23rd January 2017
For the past few weeks I’ve been asking anyone I meet – friends, family, taxi drivers, barmen, hairdressers – if they’re excited about the sequel to Trainspotting. Every one of them has replied in the affirmative. We’re used to being artificially stimulted about big sequels, of course, such as the latest outgrowth from the Harry Potter franchise or the next installment of the Marvel Cinematic Universe. But this is completely different. Trainspotting isn’t some focus-grouped fantasy beamed in from Hollywood, with a line of toys and Happy Meals attached. It’s about something far deeper, more local and tangible. The original novel, play and film seemed to grow out from the cracks in the paving-stones to bloom into a phenomenon that defined the Nineties, featuring characters, a soundtrack and scenes that are embedded in the psyche of a generation.
Of course everyone I asked was excited about it. But all of them added the same caveat: ‘I just hope it’s not shite.’
The sense of a genuine cultural moment – one to rival the seismic impact of the first film tweny years ago – is in the offing, but so too is the anxiety that director Danny Boyle and his team will tarnish the reputation of a cherished Scottish classic, by lazily tossing out Gregory’s 2 Girls or The Wicker Tree.
Let me assure you very quickly: T2 is the Trainspotting sequel we’ve been hoping for. It matches pound-for-pound the first film’s distinctive energy, visual flair, dramatic tension and social relevance. In a single leap it elevates itself into the hallowed realms of sequels such as The Empire Strikes Back, Before Sunset and The Color of Money which not only extend the narrative forwards but deepen our understanding of the original. In the manner of the first two Godfather films, it will gradually become difficult in the future to extricate Trainspotting and T2 from each other, so seamlessly does their DNA merge.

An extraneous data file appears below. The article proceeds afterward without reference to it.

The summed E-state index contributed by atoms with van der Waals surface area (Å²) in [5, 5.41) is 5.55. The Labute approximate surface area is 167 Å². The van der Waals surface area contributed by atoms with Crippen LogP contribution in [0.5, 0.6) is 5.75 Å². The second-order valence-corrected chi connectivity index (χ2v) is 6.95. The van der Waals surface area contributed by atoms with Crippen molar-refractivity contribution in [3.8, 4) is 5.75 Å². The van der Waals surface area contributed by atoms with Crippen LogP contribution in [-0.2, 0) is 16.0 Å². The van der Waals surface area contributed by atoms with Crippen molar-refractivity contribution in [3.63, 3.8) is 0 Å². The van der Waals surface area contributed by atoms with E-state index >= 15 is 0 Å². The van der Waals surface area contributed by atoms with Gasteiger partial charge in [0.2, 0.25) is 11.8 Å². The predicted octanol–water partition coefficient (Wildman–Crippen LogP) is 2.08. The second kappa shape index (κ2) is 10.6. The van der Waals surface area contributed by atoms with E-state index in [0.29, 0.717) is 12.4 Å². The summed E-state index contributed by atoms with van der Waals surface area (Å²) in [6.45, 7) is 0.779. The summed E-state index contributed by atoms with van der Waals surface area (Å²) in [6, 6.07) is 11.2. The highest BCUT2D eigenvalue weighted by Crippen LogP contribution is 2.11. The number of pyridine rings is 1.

Loosely following Irvine Welsh’s 2002 novel Porno, T2 finds Mark Renton, played again by a career-best Ewan McGregor, back in Edinburgh to confront the dark consequences of his past. The lives of his former friends Spud, Begbie and Sick Boy have spiralled out of control, in their varying ways, as a direct result of Renton’s betrayal at the end of Trainspotting. Guilt, loss and ageing hang heavily over events like an opium cloud, giving the film a hallucinatory, psychotic feel. This is a story about middle-aged men under extreme pressure: impoverished, haunted by their own failure to become decent fathers, feeling a once-solid world turn into an unrecognisable one of Snapchat filters, omipresent CCTV, corporate gentrification and internet memes. There will be uncomfortable twinges for many who grew up with Trainspotting about what their own lives have amounted to. We are these characters – our youth faded, our plans come to naught – adrift on a sea of our own disappointments, yearning for that optimistic mid-Nineties moment when everything seemed possible.
“This is a story about middle-aged men under extreme pressure: impoverished, haunted by their own failure to become decent fathers, feeling a once-solid world turn into an unrecognisable one of Snapchat filters, omipresent CCTV, corporate gentrification and internet memes. There will be uncomfortable twinges for many who grew up with Trainspotting about what their own lives have amounted to. We are these characters – our youth faded, our plans come to naught – adrift on a sea of our own disappointments, yearning for that optimistic mid-Nineties moment when everything seemed possible…”